In a study undertaken by the city's National Institute of Nutrition (NIN), which involved gathering dietary information on omega-3 Polyunsaturated fatty acid (PUFA) intake among children in Hyderabad, intakes of dietary sources of these important fatty acids were low.
Around 625 youngsters ages 7 to 13 were chosen from five different schools in Hyderabad for the study. The study discovered that school-aged youngsters have a low intake of omega-3 PUFA.
About 80% of youngsters ate fish, but their consumption frequency was low (approximately 100g once a month), and a majority of them ate freshwater fish, with less than 4% eating marine fish, which is a rich source of PUFA.
PUFAs are abundant in marine fish, particularly salmon, mackerel, and sardines, as well as in tiny levels in beef, chicken, and eggs. PUFA-rich foods include flaxseeds, chia seeds, walnuts, and certain plant seed oils such as soybean and mustard.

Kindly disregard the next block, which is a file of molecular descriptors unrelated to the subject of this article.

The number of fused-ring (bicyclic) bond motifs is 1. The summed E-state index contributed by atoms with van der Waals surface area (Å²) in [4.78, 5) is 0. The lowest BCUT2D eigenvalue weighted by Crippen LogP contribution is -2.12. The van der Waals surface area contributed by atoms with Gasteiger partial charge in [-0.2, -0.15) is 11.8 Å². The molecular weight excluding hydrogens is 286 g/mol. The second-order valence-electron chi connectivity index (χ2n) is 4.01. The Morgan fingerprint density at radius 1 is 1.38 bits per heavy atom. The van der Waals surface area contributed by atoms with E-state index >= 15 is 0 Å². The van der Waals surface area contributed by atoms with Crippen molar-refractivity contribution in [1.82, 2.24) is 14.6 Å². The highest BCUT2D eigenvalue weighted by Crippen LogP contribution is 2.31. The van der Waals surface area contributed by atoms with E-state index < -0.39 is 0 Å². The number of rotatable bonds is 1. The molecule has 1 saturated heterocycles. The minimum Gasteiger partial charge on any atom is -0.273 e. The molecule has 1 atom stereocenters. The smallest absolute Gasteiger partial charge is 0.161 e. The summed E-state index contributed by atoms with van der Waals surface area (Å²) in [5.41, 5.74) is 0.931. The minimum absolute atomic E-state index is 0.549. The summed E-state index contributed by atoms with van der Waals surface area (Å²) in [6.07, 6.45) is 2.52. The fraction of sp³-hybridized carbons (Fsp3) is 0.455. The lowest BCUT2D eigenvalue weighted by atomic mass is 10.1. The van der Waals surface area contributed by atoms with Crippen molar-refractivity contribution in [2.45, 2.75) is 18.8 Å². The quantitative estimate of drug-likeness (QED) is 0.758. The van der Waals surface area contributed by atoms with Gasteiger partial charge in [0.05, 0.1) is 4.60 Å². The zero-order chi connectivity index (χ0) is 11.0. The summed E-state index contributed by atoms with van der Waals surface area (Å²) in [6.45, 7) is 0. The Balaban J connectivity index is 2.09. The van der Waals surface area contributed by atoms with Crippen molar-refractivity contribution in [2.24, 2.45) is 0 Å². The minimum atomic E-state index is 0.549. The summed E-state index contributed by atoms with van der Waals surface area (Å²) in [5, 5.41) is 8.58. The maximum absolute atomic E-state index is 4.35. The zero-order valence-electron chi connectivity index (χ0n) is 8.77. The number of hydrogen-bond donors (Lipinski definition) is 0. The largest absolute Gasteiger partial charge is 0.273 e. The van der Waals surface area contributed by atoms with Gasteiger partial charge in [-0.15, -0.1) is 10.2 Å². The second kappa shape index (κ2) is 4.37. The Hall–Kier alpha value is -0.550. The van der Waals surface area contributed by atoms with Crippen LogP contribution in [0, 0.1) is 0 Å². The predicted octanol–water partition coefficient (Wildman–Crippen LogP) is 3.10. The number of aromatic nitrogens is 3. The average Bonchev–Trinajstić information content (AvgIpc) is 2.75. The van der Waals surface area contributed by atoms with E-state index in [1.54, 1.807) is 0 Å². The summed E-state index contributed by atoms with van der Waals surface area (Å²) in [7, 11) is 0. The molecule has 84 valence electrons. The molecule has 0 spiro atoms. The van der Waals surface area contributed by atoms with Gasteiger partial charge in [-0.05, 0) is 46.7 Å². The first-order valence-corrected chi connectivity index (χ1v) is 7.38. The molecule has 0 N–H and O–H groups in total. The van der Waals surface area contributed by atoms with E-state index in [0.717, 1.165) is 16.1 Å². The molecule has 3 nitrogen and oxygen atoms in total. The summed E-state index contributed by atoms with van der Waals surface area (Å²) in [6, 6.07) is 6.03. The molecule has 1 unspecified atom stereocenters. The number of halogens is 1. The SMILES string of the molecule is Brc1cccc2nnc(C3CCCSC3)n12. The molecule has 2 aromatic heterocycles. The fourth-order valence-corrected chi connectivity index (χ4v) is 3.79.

“Despite the fact that the majority of youngsters (96 percent) were non-vegetarians, marine fish consumption was low, according to the study. Walnuts, flaxseeds, and chia seeds were also in short supply,” said Dr. P Devraj, the study's lead author.
“In the Indian context, there is scarcely any such research. Based on these findings, efforts should be made to boost consumption of omega-3 PUFA-rich foods such nuts, oilseeds, fish, and seafood among youngsters to improve cognition, concentration, and behavior,” stated Dr. Hemalatha R, Director of the ICMR-NIN, who directed and supervised the study.